Why Cuban Cigars Are Illegal
Everyone knows Cuban cigars are illegal. Even people with very little knowledge of cigars in general know that the words “Cuban cigar” are infamous. Here is a brief history of what happened to make Cuban cigars the forbidden fruit they are today.
In 1962 the United States imposed an economic, commercial and financial blockade on Cuba after their Communist revolution. As a result, all U.S. citizens are restricted from doing business in or with Cuba.
According to John F. Kennedy’s press secretary, the day before the President ordered the embargo he ordered 1,200 H. Upmann petit corona cigars from Cuba, one of the benefits of being President, I suppose.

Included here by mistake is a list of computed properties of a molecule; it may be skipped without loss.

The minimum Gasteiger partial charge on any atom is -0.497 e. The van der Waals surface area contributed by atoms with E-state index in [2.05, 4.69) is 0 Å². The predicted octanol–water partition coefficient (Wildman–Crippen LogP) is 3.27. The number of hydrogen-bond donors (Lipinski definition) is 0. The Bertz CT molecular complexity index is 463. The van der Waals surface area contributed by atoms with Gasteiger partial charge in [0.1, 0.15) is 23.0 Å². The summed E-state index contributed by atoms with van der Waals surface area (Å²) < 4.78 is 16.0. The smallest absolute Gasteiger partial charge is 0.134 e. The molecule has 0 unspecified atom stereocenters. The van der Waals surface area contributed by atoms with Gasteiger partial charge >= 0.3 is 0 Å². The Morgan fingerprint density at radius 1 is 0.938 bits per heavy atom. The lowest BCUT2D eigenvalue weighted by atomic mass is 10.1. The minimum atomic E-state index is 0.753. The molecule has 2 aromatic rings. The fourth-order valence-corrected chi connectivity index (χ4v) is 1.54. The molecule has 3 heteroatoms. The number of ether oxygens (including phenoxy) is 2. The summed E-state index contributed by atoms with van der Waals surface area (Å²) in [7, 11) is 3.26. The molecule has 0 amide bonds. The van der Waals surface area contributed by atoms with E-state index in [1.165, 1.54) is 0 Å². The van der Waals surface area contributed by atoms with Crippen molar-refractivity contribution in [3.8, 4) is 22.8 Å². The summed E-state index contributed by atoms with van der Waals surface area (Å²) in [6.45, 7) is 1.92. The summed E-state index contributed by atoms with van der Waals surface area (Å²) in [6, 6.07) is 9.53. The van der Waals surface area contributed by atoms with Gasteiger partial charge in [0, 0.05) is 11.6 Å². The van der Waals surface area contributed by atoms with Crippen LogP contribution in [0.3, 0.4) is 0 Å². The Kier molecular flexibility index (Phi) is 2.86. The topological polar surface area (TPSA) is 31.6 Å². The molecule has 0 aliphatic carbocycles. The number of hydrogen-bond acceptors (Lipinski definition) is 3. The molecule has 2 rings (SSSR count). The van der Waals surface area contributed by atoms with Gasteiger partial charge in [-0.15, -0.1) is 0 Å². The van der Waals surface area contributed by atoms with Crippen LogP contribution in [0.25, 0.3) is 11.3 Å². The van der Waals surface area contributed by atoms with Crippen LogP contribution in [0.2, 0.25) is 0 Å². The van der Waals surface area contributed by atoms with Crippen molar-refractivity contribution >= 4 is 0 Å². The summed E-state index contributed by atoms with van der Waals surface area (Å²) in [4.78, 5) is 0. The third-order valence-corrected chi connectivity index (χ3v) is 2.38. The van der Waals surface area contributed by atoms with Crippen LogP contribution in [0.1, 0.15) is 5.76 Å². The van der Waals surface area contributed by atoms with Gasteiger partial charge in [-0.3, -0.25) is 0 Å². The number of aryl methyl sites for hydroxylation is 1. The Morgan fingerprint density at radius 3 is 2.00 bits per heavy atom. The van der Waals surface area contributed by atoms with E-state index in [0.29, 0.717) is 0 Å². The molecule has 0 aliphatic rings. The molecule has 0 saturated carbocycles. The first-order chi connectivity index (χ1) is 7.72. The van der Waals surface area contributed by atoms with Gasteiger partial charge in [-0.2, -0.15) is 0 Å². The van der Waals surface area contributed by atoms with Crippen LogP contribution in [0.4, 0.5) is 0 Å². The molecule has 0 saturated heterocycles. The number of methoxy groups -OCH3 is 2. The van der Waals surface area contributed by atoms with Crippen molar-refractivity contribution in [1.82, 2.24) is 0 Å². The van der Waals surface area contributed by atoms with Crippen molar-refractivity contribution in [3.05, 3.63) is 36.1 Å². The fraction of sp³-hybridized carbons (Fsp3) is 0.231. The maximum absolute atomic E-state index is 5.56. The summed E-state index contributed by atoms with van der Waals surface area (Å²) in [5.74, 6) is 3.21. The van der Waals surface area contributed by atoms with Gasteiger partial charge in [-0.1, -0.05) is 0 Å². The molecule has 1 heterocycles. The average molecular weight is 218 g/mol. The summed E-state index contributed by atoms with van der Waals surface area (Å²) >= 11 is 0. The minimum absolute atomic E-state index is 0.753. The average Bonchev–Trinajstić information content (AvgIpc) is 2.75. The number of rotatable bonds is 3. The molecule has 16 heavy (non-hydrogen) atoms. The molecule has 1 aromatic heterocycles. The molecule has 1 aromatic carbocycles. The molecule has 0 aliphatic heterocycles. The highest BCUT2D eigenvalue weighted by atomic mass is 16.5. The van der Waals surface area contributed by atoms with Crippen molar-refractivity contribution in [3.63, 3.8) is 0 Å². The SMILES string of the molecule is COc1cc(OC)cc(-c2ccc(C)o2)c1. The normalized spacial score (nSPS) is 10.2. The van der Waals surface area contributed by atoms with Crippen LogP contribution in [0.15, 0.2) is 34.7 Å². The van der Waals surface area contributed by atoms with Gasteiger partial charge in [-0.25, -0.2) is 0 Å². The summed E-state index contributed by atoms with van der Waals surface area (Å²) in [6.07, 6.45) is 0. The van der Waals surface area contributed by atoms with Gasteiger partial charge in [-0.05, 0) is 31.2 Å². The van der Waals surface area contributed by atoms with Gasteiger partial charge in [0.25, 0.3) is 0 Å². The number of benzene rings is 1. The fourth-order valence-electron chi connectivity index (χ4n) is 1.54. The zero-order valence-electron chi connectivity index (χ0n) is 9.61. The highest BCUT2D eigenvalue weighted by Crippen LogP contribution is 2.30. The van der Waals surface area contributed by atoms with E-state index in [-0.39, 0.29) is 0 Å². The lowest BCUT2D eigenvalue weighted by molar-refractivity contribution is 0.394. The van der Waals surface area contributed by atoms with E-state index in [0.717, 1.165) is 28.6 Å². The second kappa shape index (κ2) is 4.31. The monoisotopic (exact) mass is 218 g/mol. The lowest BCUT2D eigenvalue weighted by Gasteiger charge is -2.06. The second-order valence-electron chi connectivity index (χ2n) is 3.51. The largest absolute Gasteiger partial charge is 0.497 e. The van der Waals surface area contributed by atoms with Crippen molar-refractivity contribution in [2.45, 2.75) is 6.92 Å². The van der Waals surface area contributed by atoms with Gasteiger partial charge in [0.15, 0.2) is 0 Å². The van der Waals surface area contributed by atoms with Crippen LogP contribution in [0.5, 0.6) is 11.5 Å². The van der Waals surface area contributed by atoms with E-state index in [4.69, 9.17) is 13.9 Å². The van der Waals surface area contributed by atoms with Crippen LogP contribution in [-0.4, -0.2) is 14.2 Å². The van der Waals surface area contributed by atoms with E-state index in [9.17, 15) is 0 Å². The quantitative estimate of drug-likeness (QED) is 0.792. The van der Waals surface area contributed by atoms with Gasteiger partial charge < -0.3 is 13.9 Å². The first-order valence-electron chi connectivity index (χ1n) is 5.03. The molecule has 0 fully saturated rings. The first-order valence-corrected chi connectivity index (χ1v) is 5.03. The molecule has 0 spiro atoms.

As a result of the embargo many of the Cuban companies moved their operations to other countries, especially the Dominican Republic. It’s for this reason that some savvy cigar aficionados regard Cuban cigars more as a curiosity than the holy grail. If a Cuban master roller wanted to continue producing cigars profitably it’s fairly likely he or she would relocate to a country with friendlier U.S. relations.
Today Cuban cigars are still sold all over the world, and thanks to the Internet U.S. citizens have easier access than ever before, although counterfeit Cuban cigars are a rampant industry. Contrary to popular belief it is illegal for a U.S. citizen to purchase Cuban cigars anywhere in the world, not just home soil.
Penalties for being caught with Cuban cigars are confiscation and fines, although punishments can be more severe if the quantities are high enough.